I notice a couple of nights ago that the brown-runner drakes (who still have not laid their first egg–D@#! Tractor Supply worker who promised two females) were standing in the running hose water, even with the ambient temperature at zero.  The water out of the well, we were told, is about 38–40 degrees, so it is, comparatively, balmy.

So, we set up a hose in Melanie’s area to see if she wants to stand in the running water as well.  Bonus, the ground in the run-off area is thawing, opening up a potential access to dirt.

We have also used straw and hay (organic–see “The Dangers of Treated Seeds“) to fill in the cracks in the nesting areas and to bale around the “skirt” area in the bottom portion of the A-frame.

With a forecast of two-to-three weeks at single-digit overnight lows, we shall see if our approach will make it.

Coping with Coop Poop

As I compose blog posts in my head while I tend to my chickens, one of the recurrent themes is that the art of chicken maintenance is all about handling the poop–specifically, and here it goes, the coop poop.


When dealing with the dreaded coop poop, nothing beats the hand rake at keeping the stuff at a reasonable distance.

We have a variety of coops (more on this in a later post), so our coop poop approach varies.  Today’s topic will deal with our oldest and first coop design and the absolute, most important tool for the job.

Our first coop was designed and built by Adam, my brother-in-law.  He saw it as a building challenge.  We discussed what we wanted out of a coop: movable through the garden rows,  nesting boxes that opened to the outside, a retractable ramp to close the hens in, and a screen skirt with a removable door for their scratching pleasure.  The idea was to move the chicken tractor/coop up and down the rows, with the hens scratching underneath and going up to roost at night.

Things don’t always go as planned.

The A-frame design is a good design: sturdy, stays put in wind and accessible–especially with a large side door.  We kept that basic design for our second large coop last summer.  Yay A-frame design.

We did not, though, anticipate the demands of the coop poop.  Here’s how: when constructing a door or access way, it is easier to clean if the opening extends down past the floor level.  That is, the easiest cleaning comes from a smooth scrape out.  We did not anticipate this.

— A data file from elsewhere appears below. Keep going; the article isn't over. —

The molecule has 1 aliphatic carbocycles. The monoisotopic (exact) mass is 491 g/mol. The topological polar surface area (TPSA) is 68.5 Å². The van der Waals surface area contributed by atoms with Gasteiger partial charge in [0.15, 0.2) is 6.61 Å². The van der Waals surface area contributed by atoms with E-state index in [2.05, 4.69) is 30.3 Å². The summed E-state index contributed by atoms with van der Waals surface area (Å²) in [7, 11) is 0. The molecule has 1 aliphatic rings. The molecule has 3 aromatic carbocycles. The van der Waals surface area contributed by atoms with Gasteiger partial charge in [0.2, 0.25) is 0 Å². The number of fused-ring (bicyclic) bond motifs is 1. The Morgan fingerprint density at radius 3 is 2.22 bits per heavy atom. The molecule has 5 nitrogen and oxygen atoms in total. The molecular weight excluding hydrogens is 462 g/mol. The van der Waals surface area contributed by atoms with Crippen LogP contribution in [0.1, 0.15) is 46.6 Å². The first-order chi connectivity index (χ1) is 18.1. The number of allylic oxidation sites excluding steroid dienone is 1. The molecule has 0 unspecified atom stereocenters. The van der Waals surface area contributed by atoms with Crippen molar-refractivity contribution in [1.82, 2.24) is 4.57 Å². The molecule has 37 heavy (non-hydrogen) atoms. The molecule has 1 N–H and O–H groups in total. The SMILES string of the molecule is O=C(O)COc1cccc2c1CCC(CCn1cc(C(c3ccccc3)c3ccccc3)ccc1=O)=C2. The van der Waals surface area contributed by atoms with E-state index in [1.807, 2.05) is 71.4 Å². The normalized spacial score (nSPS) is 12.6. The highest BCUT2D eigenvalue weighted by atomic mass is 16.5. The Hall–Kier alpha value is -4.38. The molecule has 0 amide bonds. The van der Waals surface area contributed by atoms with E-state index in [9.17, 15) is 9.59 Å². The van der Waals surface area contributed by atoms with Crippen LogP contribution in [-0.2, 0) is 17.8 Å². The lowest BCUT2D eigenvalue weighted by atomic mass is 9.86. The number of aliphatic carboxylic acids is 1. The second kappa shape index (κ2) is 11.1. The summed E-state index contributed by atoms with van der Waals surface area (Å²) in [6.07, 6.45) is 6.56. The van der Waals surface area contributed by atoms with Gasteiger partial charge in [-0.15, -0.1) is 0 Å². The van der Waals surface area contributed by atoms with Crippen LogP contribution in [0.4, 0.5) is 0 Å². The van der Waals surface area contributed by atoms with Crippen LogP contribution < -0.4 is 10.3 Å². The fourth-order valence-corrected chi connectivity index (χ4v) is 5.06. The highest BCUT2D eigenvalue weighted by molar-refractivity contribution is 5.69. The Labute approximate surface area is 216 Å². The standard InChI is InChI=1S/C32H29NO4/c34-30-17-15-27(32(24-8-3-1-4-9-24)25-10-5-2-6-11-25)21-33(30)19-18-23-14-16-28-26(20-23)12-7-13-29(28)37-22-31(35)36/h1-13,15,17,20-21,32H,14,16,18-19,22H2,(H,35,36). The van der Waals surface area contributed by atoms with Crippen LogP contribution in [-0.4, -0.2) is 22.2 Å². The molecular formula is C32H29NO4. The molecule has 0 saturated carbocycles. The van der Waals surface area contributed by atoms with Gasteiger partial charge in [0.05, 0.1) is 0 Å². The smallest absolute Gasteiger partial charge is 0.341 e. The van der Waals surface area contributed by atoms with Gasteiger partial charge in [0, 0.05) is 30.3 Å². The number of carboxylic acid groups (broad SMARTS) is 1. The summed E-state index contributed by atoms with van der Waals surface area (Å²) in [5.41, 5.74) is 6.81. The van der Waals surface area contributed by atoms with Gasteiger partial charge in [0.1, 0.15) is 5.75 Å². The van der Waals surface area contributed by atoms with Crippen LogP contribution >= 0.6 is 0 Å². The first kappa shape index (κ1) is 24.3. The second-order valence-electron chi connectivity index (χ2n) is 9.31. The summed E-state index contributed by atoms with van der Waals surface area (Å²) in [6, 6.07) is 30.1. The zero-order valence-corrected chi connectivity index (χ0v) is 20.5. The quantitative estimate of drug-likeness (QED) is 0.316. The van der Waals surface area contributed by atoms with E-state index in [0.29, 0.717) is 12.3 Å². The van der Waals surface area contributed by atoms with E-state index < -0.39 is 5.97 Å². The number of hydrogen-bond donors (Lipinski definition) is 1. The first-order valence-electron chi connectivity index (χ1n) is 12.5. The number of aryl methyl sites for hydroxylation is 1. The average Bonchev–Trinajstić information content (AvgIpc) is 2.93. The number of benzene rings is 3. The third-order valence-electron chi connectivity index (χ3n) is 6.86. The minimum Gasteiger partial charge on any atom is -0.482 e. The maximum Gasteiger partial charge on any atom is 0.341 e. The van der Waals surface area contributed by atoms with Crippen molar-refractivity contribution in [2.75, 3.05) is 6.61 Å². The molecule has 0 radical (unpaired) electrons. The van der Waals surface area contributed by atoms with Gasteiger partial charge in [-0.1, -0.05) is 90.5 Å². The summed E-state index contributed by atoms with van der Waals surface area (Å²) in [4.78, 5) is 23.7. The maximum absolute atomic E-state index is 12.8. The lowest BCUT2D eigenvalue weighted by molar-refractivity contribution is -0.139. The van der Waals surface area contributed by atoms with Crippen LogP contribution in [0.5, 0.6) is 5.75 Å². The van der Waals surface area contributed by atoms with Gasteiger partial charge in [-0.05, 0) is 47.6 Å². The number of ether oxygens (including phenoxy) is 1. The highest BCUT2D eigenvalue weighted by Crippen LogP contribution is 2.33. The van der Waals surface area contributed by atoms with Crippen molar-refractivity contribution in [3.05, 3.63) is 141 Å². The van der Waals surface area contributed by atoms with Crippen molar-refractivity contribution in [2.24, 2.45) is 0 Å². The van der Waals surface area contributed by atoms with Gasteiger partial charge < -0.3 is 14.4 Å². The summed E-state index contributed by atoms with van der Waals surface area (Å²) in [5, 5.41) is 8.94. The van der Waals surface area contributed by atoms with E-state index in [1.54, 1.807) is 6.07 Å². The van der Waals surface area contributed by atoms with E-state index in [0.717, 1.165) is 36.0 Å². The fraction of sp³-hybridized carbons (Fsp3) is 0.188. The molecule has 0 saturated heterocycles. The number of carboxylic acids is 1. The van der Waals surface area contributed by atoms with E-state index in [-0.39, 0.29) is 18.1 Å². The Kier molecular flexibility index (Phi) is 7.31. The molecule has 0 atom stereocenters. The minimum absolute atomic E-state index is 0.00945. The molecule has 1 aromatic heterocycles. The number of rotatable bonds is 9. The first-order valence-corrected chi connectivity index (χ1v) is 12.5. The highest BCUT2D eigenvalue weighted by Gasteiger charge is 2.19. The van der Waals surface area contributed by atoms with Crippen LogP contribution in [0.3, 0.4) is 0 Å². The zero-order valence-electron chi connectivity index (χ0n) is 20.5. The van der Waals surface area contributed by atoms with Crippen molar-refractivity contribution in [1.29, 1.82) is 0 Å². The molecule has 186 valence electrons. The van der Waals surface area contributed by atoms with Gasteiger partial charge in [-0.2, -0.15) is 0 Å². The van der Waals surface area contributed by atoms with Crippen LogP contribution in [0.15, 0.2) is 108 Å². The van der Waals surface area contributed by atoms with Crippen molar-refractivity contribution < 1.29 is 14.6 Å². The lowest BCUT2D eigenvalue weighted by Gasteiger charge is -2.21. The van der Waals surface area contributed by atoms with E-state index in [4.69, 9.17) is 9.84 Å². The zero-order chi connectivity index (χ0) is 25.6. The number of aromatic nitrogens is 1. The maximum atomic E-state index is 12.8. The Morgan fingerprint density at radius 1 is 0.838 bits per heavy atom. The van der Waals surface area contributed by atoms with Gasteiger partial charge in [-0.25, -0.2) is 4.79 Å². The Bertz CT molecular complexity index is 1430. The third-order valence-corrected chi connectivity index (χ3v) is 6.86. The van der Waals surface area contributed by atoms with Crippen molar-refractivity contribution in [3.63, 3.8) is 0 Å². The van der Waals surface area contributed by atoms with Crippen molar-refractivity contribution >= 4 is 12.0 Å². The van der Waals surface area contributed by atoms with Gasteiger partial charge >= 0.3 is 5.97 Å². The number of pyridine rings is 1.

While seemingly providing good access, the lower lip becomes an obstacle to a clean sweep.

While seemingly providing good access, the lower lip becomes an obstacle to a clean sweep.

We thought that a good nesting box, located at both ends of the A-frame, needed borders, much like a raised bed.  So, our doors have a lip around the bottom–good for holding in straw or bedding, bad if you then want to scrape out that straw or bedding with minimal effort.  (see picture to the right, with the removable door removed)

Enter the hand-rake.  Extending about a foot from my hand, my trusty hand rake offers me two options for coop poop removal: the three-pronged rake for grabbing the straw, and the hard edge for scraping the extra sticky droppings and, when the straw is extracted, shoveling the dust and dropping up and over the wall’s lower lip.

So, if you create a coop which has a level that is not open to the outside at the floor, then a hand-rake should be on your shopping list.

Happy chickening.

Composting with Chickens – BackYard Chickens Community

I just read a wonderful article about using chickens to “turn” a compost pile until it is mulch.  This aligns with our goal of having working chickens that add and benefit the garden.

Chickens begin to root and scratch around a pile of fresh compostable materials.

The same compost pile, now after 4 months of chicken work,resulting in actual compost.

I am linking a few of the photos (particularly the before and after shots), so to get the full article and more pictures, follow here: Composting with Chickens – BackYard Chickens Community.

Composting also allows us to cycle through the Franken-hay that we inadvertently bought.  In a pinch, we purchased some hay from the local co-op.  After working with the hay, Rebecca broke out in a pretty severe rash on any skin that was exposed to the hay particles floating in the air.  When asked at the co-op, they indicated that it was “normal” hay, probably just treated with a little  2,4-D.  

We are now buying straw and hay from a local farmer committed to organic practices.  The hay is not as green, but we are finding that the greener the hay, the more toxic the hay.

A final note, Penelope the duck has started laying again.  She has been fallow for about a month, with an occasional “rubber” egg–an egg whose shell isn’t completely firm.  We tried providing oyster shells to help, but it (coincidentally?) seems to correlate with removing all of the co-op hay and introducing the organically-grown hay.  After two days with the better hay, the shell has firmed up.

The franken-hay is being moved well away.